New Publications: Criticism & Non Fiction
Approaches to Teaching Scott’s Waverley Novels
eds. Evan Gottlieb and Ian Duncan
Modern Language Association, 2009
“The contributors show teachers who are perhaps coming to Scott for the first time not simply how to teach Scott but also why they should.”
Scott’s Waverley novels, as his fiction is collectively known, are increasingly popular in the classroom, where they fit into courses that explore topics from Victorianism and nationalism to the rise of the publishing industry and the cult of the author. As the editors of this volume recognize, however, Scott’s fictions present unusual challenges to instructors. Students need guidance, for instance, in navigating Scott’s use of vernacular Scots and antique styles, sorting through his historical and geographical references, and distinguishing his multiple authorial personas. The essays in this volume are designed to help teachers negotiate these and other intriguing features of the Waverley novels.
Scotland and the Fictions of Geography
by Penny Fielding
Cambridge University Press, 2009
Focusing on the relationship between England and Scotland and the interaction between history and geography, Penny Fielding explores how Scottish literature in the Romantic period was shaped by the understanding of place and space. The book examines geography as a form of regional, national and global definition, addressing national surveys, local stories, place-names and travel writing, and argues that the case of Scotland complicates the identification of Romanticism with the local. Fielding considers Scotland as ‘North Britain’ in a period when the North of Europe was becoming a strong cultural and political identity, and explores ways in which Scotland was both formative and disruptive of British national consciousness. Containing studies of Robert Burns, Walter Scott and James Hogg, as well as the lesser-known figures of Anne Grant and Margaret Chalmers, this study discusses an exceptionally broad range of historical, geographical, scientific, linguistic, antiquarian and political writing from throughout North Britain.
The Kennedy and Boyd Anthology of Nineteenth Century Scottish Literature
selected and introduced by Caroline McCracken Flesher
Kennedy and Boyd, 2010
For nineteenth-century readers, the Scots and their books were everywhere, saturating British, imperial, and even American markets. Indeed, Scottish literature in Scots was widely enough read that through the period authors could sell a variety of dialects to an empire they themselves had educated. General readers will be able to enjoy the sudden changes of a burgeoning literature simply by tracking this book end to end. By recognizing the light framing of this anthology, they will also be guided toward a sense of the ongoing conceptual and literary struggles in a society that is challenged yet stimulated by conflicting forces. Students can develop an interest of their own, then use the book’s structural hints to track it. Instructors can use the framework to connect easily to their own pedagogical focus in Scottish and other literatures.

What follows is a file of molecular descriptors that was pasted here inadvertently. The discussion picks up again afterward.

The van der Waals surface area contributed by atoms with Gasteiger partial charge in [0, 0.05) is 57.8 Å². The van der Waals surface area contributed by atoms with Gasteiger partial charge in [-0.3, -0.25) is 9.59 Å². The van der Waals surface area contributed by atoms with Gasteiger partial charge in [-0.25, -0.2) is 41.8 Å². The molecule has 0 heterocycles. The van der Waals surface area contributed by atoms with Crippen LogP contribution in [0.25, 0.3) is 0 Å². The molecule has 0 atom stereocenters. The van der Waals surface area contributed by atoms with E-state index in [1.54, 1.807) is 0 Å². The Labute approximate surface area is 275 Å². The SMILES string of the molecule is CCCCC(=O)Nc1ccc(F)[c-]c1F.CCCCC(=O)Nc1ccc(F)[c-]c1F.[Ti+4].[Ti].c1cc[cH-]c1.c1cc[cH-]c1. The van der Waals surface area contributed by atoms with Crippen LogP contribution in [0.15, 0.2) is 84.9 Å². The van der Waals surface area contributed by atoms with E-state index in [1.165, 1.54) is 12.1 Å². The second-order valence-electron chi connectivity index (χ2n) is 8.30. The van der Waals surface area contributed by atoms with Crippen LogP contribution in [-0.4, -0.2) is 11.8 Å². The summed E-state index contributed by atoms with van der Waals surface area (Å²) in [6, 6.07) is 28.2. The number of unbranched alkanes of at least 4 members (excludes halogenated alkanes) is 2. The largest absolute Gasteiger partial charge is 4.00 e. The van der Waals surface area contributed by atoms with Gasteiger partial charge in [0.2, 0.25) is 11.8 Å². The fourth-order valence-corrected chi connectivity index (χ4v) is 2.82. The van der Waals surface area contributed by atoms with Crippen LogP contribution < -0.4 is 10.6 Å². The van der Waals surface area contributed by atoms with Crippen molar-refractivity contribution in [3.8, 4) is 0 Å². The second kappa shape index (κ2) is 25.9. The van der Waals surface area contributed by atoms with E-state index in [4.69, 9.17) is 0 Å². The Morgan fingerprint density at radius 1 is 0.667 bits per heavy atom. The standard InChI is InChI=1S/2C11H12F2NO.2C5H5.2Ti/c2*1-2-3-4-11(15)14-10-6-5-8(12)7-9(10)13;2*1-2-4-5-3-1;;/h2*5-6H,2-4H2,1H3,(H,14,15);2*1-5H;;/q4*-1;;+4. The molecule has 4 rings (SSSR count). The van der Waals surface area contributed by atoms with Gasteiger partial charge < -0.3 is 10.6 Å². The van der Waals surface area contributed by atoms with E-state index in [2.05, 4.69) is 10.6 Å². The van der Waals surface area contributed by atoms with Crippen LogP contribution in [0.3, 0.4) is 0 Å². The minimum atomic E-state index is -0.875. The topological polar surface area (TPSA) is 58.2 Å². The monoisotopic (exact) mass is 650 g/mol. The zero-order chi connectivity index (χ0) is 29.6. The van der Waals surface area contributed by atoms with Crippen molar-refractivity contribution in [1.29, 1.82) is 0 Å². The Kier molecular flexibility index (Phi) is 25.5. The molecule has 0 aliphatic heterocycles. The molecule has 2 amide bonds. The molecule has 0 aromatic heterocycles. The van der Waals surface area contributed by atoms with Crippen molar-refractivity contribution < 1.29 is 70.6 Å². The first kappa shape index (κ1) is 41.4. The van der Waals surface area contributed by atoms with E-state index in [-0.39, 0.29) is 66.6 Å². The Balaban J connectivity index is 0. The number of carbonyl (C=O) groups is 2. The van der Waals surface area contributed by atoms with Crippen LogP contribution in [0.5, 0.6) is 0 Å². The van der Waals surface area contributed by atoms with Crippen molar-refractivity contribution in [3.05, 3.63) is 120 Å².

Robert Louis Stevenson in the Pacific: Travel, Empire and the Author’s Profession
by Roslyn Jolly
Robert Louis Stevenson’s departure from Europe in 1887 coincided with a vocational crisis prompted by his father’s death. Impatient with his established identity as a writer, Stevenson was eager to explore different ways of writing, at the same time that living in the Pacific stimulated a range of latent intellectual and political interests. Roslyn Jolly examines the crucial period from 1887 to 1894, focusing on the self-transformation wrought in Stevenson’s Pacific travel-writing and political texts. Jolly shows how Stevenson’s desire to understand unfamiliar Polynesian and Micronesian cultures, and to record and intervene in the politics of Samoa, gave him opportunities to use his legal education, pursue his interest in historiography, and experiment with anthropology and journalism. Jolly’s analysis of contemporary responses to Stevenson’s writing, gleaned from an extensive collection of reviews, many of which are not readily available, provides fascinating insights into the interests, obsessions, and resistances of Victorian readers.
Scottish Modernism and its Contexts 1918-1959: Literature, National Identity and Cultural Exchange
by Margery Palmer McCulloch
This innovative book proposes the expansion of the existing idea of an interwar Scottish Renaissance movement to include its international significance as a Scottish literary modernism interacting with the intellectual and artistic ideas of European modernism as well as responding to the challenges of the Scottish cultural and political context. Topics range from the revitalisation of the Scots vernacular as an avant-garde literary language in the 1920s and the interaction of literature and politics in the 1930s to the fictional re-imagining of the Highlands, the response of women writers to a changing modern world and the manifestations of a late modernism in the 1940s and 1950s. Writers featured include Hugh MacDiarmid, Lewis Grassic Gibbon, Neil M. Gunn, Edwin and Willa Muir, Catherine Carswell, Sydney Goodsir Smith and Sorley MacLean.